The billions in losses, the deaths of 65 people and catastrophic damage inflicted upon southern Florida by Hurricane Andrew in 1992 prompted Miami-Dade County to rewrite its building codes, making them the most stringent on the books in the U.S. And while the Caribbean Island archipelago stretches across more than 1 million square miles of the Caribbean Sea and is subject to the same seasonal hurricane patterns as the U.S. mainland, much of the territories and island building codes are at least 20 years behind Miami-Dade.
If less-than-rigorous code for exterior wall waterproofing, roof construction and wind-resistant windows, shutters and doors is the standard in a vulnerable region, clients must consider that we’ve entered uncharted, new norms. Climate-induced uncertainty is forcing hoteliers and industry professionals to seriously consider extreme weather impacts and ramifications that we haven’t confronted previously.
But future-proofing and designing for building performance doesn’t require that we design concrete bunkers, fortresses with moats or sea walls that diminish views or beach front access. The HKS-designed, award-winning Belmond Cap Juluca resort, located on the island of Anguilla in the British West Indies, is one example.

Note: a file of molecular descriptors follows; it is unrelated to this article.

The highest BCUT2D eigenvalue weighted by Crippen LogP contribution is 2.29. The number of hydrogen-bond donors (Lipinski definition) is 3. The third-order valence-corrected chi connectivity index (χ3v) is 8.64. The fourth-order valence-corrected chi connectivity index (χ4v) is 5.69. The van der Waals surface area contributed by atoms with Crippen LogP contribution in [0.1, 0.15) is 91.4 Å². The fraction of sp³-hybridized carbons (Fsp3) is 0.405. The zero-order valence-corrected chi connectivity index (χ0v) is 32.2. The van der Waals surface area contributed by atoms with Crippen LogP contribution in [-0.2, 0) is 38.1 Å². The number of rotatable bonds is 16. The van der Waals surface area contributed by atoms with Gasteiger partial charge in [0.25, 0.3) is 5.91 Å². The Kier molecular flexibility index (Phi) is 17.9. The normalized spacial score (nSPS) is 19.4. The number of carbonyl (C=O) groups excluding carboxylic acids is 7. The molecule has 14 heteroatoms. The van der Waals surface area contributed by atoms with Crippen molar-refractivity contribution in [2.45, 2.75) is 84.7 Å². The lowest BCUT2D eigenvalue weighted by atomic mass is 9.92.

Demolition for a design refresh and expansion at Cap Juluca, which first opened in 1988, was already underway when a trifecta of storms pummeled the region. Hurricane Irma swept through in 2017, followed by Hurricane Maria and yet a third storm, causing widespread property damage.
Before the renovation began, we studied the area’s historical weather data and other factors to inform passive design, but active resilience strategies were a tough sell. But Irma and Maria changed our approach and the project turned into a full-blown renovation. We learned firsthand that designing to code would not protect against future risk. We changed the window assemblies, doors and permeable façade and building penetrations to the Miami-Dade building code without sacrificing a beautiful, contextual design aesthetic.